Depression is physically painful. Although the condition is a mood disorder, manifesting primarily as emotional distress and mental anguish, it hurts – like actual physical discomfort. Research shows that the brain registers emotional aches like physical pain – that is why a heartbreak fills like someone ripped out your heart and gut-wrenching pain.
What is Depression?
Depression is a mental condition characterized by persistent sadness and a lack of interest in activities of daily living. The link between depression and the body begins with the chemical imbalance in the brain. The shift favors the activation and continued sustenance of the stress response.
The stress response, also known as anxiety, is a physiological reaction to stress. Short term, the stress response is the body’s defense strategy against physical, emotional, and mental threats. However, cortisol and adrenaline, brain chemicals at the center of a perpetual depressive mood, sustain this negative physiological state, wreaking havoc on your physical health. The two hormones are responsible for most physical symptoms of depression.
- A depressive mood – persistent sadness, despair, and hopelessness
- Loss of pleasure or interest in any activity, all-day
- Weight loss or gain due to severe appetite changes
- Lack of sleep or feeling sleepy even after a full night’s rest
- Psychomotor agitation or reterdation
- Fatigue throughout the day
- Self-worthlessness and guilt by delusion
- Impaired concentration
- Suicidal ideation and attempts
Depression and Health Issues
Depression causes severe headaches in the form of chronic headache disorder and recurring migraines. This pain is a consequence of depression sharing the same brain pathways as pain. Additionally, symptoms like anxiety, persistent negative thinking, restlessness, sleeplessness, and behavioral factors like drinking and drug abuse also exacerbate the condition.
People with depression also get muscle, joint, and back pain. Skeletomuscular discomfort is a consequence of the stress response. As the body prepares for fight or flight, it harnesses energy by boosting your breathing, heartbeat rate, and blood circulation to increase oxygen supply and transportation to the brain and muscles. Furthermore, cortisol stimulates the breakdown of stored glycogen into glucose.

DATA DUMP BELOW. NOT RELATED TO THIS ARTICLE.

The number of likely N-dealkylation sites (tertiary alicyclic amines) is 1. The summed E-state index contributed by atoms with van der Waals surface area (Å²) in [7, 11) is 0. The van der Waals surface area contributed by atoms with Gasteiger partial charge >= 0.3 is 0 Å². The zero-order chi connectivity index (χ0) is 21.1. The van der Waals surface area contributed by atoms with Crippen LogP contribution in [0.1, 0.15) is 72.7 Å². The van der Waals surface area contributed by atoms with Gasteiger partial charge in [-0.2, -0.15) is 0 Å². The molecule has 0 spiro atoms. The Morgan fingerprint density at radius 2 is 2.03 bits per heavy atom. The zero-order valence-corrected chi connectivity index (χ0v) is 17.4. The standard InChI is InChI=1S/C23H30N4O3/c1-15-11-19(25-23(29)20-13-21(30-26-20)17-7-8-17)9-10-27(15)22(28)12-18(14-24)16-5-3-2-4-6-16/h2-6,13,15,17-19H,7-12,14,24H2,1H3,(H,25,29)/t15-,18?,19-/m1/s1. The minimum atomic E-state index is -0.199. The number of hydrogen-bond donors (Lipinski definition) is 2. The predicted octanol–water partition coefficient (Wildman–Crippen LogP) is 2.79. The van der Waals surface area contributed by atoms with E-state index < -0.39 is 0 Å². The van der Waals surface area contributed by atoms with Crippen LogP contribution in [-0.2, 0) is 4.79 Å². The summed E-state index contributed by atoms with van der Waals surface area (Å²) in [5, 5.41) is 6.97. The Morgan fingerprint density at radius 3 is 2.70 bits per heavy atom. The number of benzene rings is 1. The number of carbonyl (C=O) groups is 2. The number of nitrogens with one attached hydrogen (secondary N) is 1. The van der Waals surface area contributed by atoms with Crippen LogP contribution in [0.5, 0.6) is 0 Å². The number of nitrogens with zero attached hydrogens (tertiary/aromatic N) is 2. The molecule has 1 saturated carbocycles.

The muscles use oxygen as fuel to burn glucose and get energy. The sudden energy surge, also known as the adrenaline rush, causes rapid muscle contraction and relaxation to help you act fast and dodge oncoming traffic or suddenly rescue someone from danger. Unfortunately, with a hyperactive stress response in depression, the constant shaking and muscle spasms can leave you feeling sore and tired.
Aside from breaking down glucose, cortisol suppresses other body functions to keep you focused on the threat during a stress response. Cortisol minimizes activity in the digestive system by ensuring the stomach is empty. It induces nausea to let you vomit stomach contents. What does not come out through the mouth goes out as diarrhea. Cortisol can also restrain the bowels by causing constipation.
Long-term exposure to cortisol causes digestive issues like diarrhea, irritable bowel syndrome, constipation, intestinal hernias, and hyperacidity. Ulcerations in the upper digestive tract develop because of constant exposure to corrosive stomach acid.
Suppressed Immune System
Cortisol also suppresses the immune system, leaving you vulnerable to opportunistic infections. The immune system also weakens from appetite suppression, limiting the nutrients the body gets to boost the immune system. The condition worsens because of maladaptive behavior like drinking and drugs, which interfere with nutrient absorption.
Alternatively, depression can increase your appetite while lowering your desire to work out. It can also trigger Emotional or stress feeding any time your anxiety flares, causing you to gain too much weight and increasing your vulnerability to cardiovascular illnesses, diabetes, and certain cancer types.
Adrenaline is responsible for raising the heartbeat and blood pressure to increase oxygen supply and transportation in the stress response. In depression, repeated cycles of heightened heart palpitations and blood pressure can harden your arteries and lead to heart arrhythmias, high blood pressure, and heart failure.
Remedies for Depression
The best option for treating and managing depression is psychotherapy. In therapy, you will learn thought and emotional regulation, relaxation techniques, and beneficial behaviors that build resilience and foster mental health. Aside from the one-on-one session, your counseling psychologist can use antidepressants to help balance your brain chemicals.
Another safe option for treating major depressive disorder is Transcranial Magnetic Stimulation (TMS). TMS is a safe non-invasive procedure that uses magnetic pulses to balance the brain area responsible for mood regulation. A few treatment sessions reduce the severity of depressive symptoms.